I get why people are afraid to come forward, why victims remain silent.  I get why people are afraid to talk about these issues, even now I still fear talking about it.  Even as I type this, I’m still afraid.  Sometimes I type something up, panic and then hit the back button to delete.  Fear is paralyzing and I know this because I’ve felt it for years.  It’s fear that made me second guess myself for calling the police that night in October 2015.  Instead of letting the police come straight to my house that night, I told them I would see them in the morning, thinking I might change my mind about reporting it…all because of fear.  Had they shown up to my apartment that night, they would have seen the marks on me and my inconsolable 4 -year old daughter.  They might have tracked down my ex, who fled the scene with my son, and arrested him.  Instead, I lay in bed all night, in fear, second guessing my phone call to the police.  Thoughts of “will he lose his job and if he does how will I support the kids on my own” raced through my head.  Until I woke up the next day and said “to hell with this crap, I’ve had enough of being silent” and still filled with fear showed up at the Powell Police Station.

 

A page of the Powell Police report from the October 2015 incident

Columbus DV report_Redacted

 

It was also fear (and a few other people) that caused me to drop the charges in June 2009, when I was 11 weeks pregnant and my husband lifted me by my shirt and threw me into a wall.  Why did he do that? Because gosh darn, I had the audacity to be angry and very vocal about him coming home drunk with his arms around the young, attractive and also drunk 23-yr old office assistant. He kept calling her baby and expected me to let her stay the night at our home on our 1st anniversary.  Maybe I did “push his buttons” by pulling off the blankets and yelling at his stank, drunk-ass to get out of our bed.  Maybe I did push his buttons when he lifted me up by my shirt and I hit his arm to break free from him, but where was his regard for our unborn child?   Maybe I should be directing my questions to @PJbuckeyefan or Kyle Lamb, they seem to know everything about domestic abuse.  By the way, I don’t recall anyone ever thanking me for putting aside my anger at 3am and driving the boozy 23-yr old assistant home, but you’re welcome anyway!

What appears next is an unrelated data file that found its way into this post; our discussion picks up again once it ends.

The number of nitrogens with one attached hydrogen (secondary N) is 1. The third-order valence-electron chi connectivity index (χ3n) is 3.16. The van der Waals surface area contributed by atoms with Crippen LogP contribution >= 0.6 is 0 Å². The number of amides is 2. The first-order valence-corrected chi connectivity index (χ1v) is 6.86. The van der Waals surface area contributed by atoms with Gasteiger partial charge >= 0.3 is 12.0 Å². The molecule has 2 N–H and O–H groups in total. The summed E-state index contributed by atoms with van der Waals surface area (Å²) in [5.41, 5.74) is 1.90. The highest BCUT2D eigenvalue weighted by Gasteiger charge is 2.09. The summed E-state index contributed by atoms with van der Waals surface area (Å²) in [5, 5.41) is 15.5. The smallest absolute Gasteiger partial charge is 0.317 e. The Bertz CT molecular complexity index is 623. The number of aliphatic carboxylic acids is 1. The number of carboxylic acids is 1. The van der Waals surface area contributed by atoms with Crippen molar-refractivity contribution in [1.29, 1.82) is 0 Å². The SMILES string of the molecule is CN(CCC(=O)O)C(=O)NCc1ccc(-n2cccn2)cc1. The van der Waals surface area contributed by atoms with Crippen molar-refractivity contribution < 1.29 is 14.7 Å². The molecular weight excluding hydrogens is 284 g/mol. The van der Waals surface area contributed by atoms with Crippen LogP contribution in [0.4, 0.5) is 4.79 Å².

A page of the Gainesville Police report in June 2009

Gainesville report

 

In spite of my fear, I guess I should have realized back then that what he did that night,  years ago, was indicative of the kind of emotional and physical abuse he would inflict on me for years.  In hindsight, had I accepted proper counseling and been more open to talking about what I went through and how I felt, maybe I would have chosen differently.  Abusers thrive on power and control, they have no boundaries and they feed off fear from others and let me repeat this, because I cannot emphasize it enough – abusers don’t just wake up one day and stop abusing.  Too often we read about situations where abuse escalates to the point of murder.  We read about authorities who overlook child abuse, domestic violence, sexual assault and we read about the victims who lived in silence about it for years until it was too late.

 

No more silence.

 

Read: An Epidemic of Disbelief